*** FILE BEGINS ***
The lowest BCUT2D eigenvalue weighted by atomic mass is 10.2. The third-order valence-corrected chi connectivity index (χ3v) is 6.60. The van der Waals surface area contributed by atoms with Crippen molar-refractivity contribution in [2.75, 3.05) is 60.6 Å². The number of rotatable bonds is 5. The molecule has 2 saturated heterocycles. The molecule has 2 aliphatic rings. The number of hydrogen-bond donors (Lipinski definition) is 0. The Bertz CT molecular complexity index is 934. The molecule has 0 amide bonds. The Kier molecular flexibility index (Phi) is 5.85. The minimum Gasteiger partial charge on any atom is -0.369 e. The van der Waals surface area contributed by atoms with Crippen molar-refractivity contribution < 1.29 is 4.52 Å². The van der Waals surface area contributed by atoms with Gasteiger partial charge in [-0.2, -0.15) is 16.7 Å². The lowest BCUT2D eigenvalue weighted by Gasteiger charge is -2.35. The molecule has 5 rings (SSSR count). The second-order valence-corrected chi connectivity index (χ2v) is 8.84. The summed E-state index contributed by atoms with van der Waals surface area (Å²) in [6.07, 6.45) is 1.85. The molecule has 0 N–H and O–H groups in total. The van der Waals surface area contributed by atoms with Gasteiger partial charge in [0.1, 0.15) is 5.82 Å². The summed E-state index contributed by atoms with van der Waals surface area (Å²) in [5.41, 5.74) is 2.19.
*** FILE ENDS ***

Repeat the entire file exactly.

The lowest BCUT2D eigenvalue weighted by atomic mass is 10.2. The third-order valence-corrected chi connectivity index (χ3v) is 6.60. The van der Waals surface area contributed by atoms with Crippen molar-refractivity contribution in [2.75, 3.05) is 60.6 Å². The number of rotatable bonds is 5. The molecule has 2 saturated heterocycles. The molecule has 2 aliphatic rings. The number of hydrogen-bond donors (Lipinski definition) is 0. The Bertz CT molecular complexity index is 934. The molecule has 0 amide bonds. The Kier molecular flexibility index (Phi) is 5.85. The minimum Gasteiger partial charge on any atom is -0.369 e. The van der Waals surface area contributed by atoms with Crippen molar-refractivity contribution < 1.29 is 4.52 Å². The van der Waals surface area contributed by atoms with Gasteiger partial charge in [-0.2, -0.15) is 16.7 Å². The lowest BCUT2D eigenvalue weighted by Gasteiger charge is -2.35. The molecule has 5 rings (SSSR count). The second-order valence-corrected chi connectivity index (χ2v) is 8.84. The summed E-state index contributed by atoms with van der Waals surface area (Å²) in [6.07, 6.45) is 1.85. The molecule has 0 N–H and O–H groups in total. The van der Waals surface area contributed by atoms with Gasteiger partial charge in [0.1, 0.15) is 5.82 Å². The summed E-state index contributed by atoms with van der Waals surface area (Å²) in [5.41, 5.74) is 2.19.